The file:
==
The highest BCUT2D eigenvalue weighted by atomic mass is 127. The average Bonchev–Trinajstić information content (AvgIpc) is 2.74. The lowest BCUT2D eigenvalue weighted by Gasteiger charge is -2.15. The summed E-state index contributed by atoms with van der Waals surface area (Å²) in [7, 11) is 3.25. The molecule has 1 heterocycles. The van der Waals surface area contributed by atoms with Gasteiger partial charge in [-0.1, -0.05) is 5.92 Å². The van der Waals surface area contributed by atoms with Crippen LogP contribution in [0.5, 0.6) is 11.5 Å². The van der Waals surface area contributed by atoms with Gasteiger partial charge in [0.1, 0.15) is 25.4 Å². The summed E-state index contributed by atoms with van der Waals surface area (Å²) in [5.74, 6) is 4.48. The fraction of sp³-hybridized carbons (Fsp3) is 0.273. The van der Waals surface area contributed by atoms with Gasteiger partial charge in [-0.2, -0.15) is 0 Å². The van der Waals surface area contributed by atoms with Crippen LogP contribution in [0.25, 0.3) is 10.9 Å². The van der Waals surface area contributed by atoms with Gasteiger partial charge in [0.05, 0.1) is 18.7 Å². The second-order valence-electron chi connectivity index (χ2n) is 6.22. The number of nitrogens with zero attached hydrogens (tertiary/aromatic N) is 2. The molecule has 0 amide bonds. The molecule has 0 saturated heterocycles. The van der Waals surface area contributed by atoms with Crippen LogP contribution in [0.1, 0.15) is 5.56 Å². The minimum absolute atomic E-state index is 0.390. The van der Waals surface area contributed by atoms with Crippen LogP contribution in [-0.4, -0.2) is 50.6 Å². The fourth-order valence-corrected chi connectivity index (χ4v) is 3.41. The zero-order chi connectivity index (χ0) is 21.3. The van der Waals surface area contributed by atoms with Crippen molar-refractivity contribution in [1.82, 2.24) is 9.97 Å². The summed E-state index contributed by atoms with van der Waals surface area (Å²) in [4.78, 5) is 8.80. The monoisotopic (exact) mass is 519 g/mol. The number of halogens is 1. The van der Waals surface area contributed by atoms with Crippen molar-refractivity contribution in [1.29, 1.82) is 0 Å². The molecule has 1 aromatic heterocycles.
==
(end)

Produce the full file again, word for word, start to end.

The highest BCUT2D eigenvalue weighted by atomic mass is 127. The average Bonchev–Trinajstić information content (AvgIpc) is 2.74. The lowest BCUT2D eigenvalue weighted by Gasteiger charge is -2.15. The summed E-state index contributed by atoms with van der Waals surface area (Å²) in [7, 11) is 3.25. The molecule has 1 heterocycles. The van der Waals surface area contributed by atoms with Gasteiger partial charge in [-0.1, -0.05) is 5.92 Å². The van der Waals surface area contributed by atoms with Crippen LogP contribution in [0.5, 0.6) is 11.5 Å². The van der Waals surface area contributed by atoms with Gasteiger partial charge in [0.1, 0.15) is 25.4 Å². The summed E-state index contributed by atoms with van der Waals surface area (Å²) in [5.74, 6) is 4.48. The fraction of sp³-hybridized carbons (Fsp3) is 0.273. The van der Waals surface area contributed by atoms with Gasteiger partial charge in [-0.2, -0.15) is 0 Å². The van der Waals surface area contributed by atoms with Crippen LogP contribution in [0.25, 0.3) is 10.9 Å². The van der Waals surface area contributed by atoms with Gasteiger partial charge in [0.05, 0.1) is 18.7 Å². The second-order valence-electron chi connectivity index (χ2n) is 6.22. The number of nitrogens with zero attached hydrogens (tertiary/aromatic N) is 2. The molecule has 0 amide bonds. The molecule has 0 saturated heterocycles. The van der Waals surface area contributed by atoms with Crippen LogP contribution in [0.1, 0.15) is 5.56 Å². The minimum absolute atomic E-state index is 0.390. The van der Waals surface area contributed by atoms with Crippen LogP contribution in [-0.4, -0.2) is 50.6 Å². The fourth-order valence-corrected chi connectivity index (χ4v) is 3.41. The zero-order chi connectivity index (χ0) is 21.3. The van der Waals surface area contributed by atoms with Crippen molar-refractivity contribution in [1.82, 2.24) is 9.97 Å². The summed E-state index contributed by atoms with van der Waals surface area (Å²) in [4.78, 5) is 8.80. The monoisotopic (exact) mass is 519 g/mol. The number of halogens is 1. The van der Waals surface area contributed by atoms with Crippen molar-refractivity contribution in [1.29, 1.82) is 0 Å². The molecule has 1 aromatic heterocycles.